That's why, one day later, we marched back up to Petsmart and returned that $20 starter kit. We replaced it with a 10-gallon fish tank and coconut husk substrate, a mister bottle, and a realistic log for Larisa to climb on. Let's just say all of that added up to a wee bit more than Allyson's Christmas money.

But it was worth it to see my little girl's joy as she hydrated the coconut husk brick in a mop bucket and then arranged all the accessories just so. After that, she affixed several beach themed pictures to the outside of the crabitat, "to make her feel at home." [Sure wish I could show you the pictures I took that day.]

It reminded me of what she did for her ill-fated goldfish back when she was 5.

Larisa seemed very happy in her new crabitat that evening. After that, we could only guess... for two reasons: 1) Hermit crabs are nocturnal, so she only came out to eat when we were sleeping. 2) Like all hermit crabs, Larisa loves to burrow. Every now and then we could spot her pretty shell along the side of the glass. And once we got very excited when we realized she'd exchanged her original shell for one of the shells Allyson had brought home from White Rock Beach after summer vacation last year.

Beyond that, there was very little excitement. Okay, no excitement. Allyson got it in her head that what Larisa needed was a playmate. According to all that we'd read online, hermit crabs are social creatures despite their name. Maybe if we bought another crab, Larisa would come out and play.

So I forked over another $8 for Esperanza (Spanish for Hope). Hope was a bit bigger than Laughter, with a very impressive purple pincer that we were both afraid of.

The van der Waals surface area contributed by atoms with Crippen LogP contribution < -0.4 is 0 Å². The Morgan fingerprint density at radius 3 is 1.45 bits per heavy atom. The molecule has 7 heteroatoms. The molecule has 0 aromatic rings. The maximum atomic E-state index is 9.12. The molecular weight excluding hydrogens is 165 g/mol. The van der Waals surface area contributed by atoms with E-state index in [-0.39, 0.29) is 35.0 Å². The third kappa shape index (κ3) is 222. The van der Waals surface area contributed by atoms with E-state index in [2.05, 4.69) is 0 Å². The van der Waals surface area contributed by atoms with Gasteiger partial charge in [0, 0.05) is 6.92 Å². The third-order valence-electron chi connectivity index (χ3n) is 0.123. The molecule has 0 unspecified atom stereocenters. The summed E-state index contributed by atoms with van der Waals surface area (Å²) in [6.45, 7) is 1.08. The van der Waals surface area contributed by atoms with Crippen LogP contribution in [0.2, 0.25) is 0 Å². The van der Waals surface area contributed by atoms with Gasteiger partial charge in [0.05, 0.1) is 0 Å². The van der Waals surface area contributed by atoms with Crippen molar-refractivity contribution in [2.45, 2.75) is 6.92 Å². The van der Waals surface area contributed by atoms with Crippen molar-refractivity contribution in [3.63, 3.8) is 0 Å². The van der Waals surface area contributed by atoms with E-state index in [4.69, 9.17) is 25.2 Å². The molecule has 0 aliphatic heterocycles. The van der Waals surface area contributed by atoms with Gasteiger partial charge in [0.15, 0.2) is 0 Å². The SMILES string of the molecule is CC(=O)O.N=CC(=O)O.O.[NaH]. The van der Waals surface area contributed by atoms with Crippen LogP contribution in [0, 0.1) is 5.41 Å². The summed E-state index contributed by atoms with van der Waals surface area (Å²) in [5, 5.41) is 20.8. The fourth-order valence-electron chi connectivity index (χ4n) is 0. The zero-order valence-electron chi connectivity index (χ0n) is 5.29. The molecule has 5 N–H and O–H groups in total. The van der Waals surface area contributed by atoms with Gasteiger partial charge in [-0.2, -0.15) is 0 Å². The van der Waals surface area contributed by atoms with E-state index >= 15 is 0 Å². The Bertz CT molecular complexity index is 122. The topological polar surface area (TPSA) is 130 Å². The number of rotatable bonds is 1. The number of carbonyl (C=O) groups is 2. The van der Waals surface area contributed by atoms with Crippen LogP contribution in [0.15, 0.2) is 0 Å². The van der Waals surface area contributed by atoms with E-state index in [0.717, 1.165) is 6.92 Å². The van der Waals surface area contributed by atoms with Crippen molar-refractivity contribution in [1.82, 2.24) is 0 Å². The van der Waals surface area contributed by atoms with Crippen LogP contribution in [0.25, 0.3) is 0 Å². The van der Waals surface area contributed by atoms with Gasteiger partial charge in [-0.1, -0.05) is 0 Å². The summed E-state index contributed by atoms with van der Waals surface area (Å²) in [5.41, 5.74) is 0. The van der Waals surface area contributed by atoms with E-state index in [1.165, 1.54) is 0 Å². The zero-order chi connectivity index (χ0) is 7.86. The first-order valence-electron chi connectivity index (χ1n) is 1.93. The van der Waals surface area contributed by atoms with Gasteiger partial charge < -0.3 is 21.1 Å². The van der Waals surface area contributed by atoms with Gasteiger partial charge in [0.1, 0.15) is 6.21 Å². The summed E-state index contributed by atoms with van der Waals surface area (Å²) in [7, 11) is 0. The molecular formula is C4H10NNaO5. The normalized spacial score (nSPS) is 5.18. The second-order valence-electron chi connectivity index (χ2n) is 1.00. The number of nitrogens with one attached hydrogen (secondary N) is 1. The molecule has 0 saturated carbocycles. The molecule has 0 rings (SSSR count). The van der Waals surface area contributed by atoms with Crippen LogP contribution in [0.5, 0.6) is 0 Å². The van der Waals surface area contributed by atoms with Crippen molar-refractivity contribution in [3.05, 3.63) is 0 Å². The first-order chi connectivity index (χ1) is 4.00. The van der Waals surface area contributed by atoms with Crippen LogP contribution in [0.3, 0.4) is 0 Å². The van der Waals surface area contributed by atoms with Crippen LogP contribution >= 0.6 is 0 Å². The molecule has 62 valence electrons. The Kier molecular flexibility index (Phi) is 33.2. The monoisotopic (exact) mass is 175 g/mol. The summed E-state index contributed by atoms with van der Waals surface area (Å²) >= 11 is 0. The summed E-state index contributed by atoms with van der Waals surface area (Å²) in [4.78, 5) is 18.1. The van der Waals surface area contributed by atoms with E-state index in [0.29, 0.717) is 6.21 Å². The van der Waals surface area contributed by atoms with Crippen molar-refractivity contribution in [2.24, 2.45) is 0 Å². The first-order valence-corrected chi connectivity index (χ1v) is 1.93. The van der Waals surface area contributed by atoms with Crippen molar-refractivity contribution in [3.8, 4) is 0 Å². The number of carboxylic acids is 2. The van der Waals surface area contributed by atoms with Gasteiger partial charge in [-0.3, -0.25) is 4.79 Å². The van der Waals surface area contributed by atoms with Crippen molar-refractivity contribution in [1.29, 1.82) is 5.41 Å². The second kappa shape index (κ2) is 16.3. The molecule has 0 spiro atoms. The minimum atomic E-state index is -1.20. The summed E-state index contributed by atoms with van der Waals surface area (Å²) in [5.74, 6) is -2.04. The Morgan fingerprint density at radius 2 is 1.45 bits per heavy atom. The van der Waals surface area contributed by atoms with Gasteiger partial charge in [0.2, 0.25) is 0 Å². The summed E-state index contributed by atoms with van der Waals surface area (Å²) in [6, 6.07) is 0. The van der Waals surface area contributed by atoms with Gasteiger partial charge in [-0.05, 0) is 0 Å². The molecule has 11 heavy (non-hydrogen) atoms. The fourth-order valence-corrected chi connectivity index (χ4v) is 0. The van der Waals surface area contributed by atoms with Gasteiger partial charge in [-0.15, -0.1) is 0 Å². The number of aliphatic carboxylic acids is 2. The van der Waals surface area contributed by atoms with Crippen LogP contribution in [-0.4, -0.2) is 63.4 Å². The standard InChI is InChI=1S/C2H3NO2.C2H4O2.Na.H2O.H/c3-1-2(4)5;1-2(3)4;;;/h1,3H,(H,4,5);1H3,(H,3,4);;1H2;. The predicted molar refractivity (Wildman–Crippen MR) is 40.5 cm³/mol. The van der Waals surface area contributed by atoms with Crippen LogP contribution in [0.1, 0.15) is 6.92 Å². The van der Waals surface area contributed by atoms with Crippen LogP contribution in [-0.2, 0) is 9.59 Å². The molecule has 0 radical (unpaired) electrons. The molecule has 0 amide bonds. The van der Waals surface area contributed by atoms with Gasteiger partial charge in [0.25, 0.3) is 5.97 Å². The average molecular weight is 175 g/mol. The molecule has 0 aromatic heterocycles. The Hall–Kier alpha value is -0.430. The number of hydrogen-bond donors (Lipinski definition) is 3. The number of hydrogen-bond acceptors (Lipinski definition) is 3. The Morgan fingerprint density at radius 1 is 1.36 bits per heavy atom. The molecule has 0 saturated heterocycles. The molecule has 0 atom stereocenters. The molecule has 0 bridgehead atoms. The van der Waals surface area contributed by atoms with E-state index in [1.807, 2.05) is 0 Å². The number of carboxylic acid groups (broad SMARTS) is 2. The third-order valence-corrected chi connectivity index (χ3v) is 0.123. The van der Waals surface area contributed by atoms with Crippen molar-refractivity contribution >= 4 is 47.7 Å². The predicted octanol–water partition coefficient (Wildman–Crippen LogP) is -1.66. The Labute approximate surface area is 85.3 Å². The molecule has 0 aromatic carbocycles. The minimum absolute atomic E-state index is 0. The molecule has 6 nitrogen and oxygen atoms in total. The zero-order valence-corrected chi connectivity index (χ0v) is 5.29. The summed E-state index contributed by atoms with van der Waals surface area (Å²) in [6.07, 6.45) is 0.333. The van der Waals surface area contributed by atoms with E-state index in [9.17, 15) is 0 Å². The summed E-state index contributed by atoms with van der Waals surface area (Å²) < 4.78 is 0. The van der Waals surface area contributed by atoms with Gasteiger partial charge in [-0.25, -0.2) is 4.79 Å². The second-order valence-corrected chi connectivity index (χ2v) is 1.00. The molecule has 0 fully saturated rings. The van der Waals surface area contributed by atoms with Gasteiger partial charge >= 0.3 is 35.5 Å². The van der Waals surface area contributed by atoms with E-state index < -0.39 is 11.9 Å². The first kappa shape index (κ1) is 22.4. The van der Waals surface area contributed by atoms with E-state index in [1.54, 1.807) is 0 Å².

Within an hour or so, we had two buried crabs that we never saw. Allyson promptly lost interest, and I was left to care for our seemingly imaginary crabs. (It reminded me of the time Bill told Ethan there was a hamster in the empty hamster cage, shortly before we bought Fluffy.)

And it was really a pain in the neck, because:
  • They didn't much care for those convenient food pellets. Instead, they preferred itty bitty chopped up bits of fresh fruits and vegetables, tiny dabs of peanut butter, bits of beans, laboriously cut-up sunflower seeds, etc. And those bits of fresh food got moldy quickly in their warm, moist crabitat.
  • Maintaining the right humidity level was a crapshoot. When it got too high, mildew was a constant problem. A bit of mildew was actually a good sign, but it had to be removed daily because it could make the crabs sick. When I removed their moldy food shell at night, I often felt I was really just feeding the mildew. If the humidity dropped, the mildew went away, but it would be only a matter of time before the crabs strangled. If the temperature got too low, they would sort of hibernate and might be in danger of dying, but if we used the heat lamp, the moisture dried up. One solution would have been to raise the temperature a few degrees for the whole house, but I wasn't willing to pay higher gas bills.
  • Their water bowls tended to get slimy, and I wasn't supposed to use soap to wash them (nor tap water, for that matter). So I rinsed and rinsed them under the tap and then tried to dry them with paper towels, which left bits of paper that were probably toxic for them.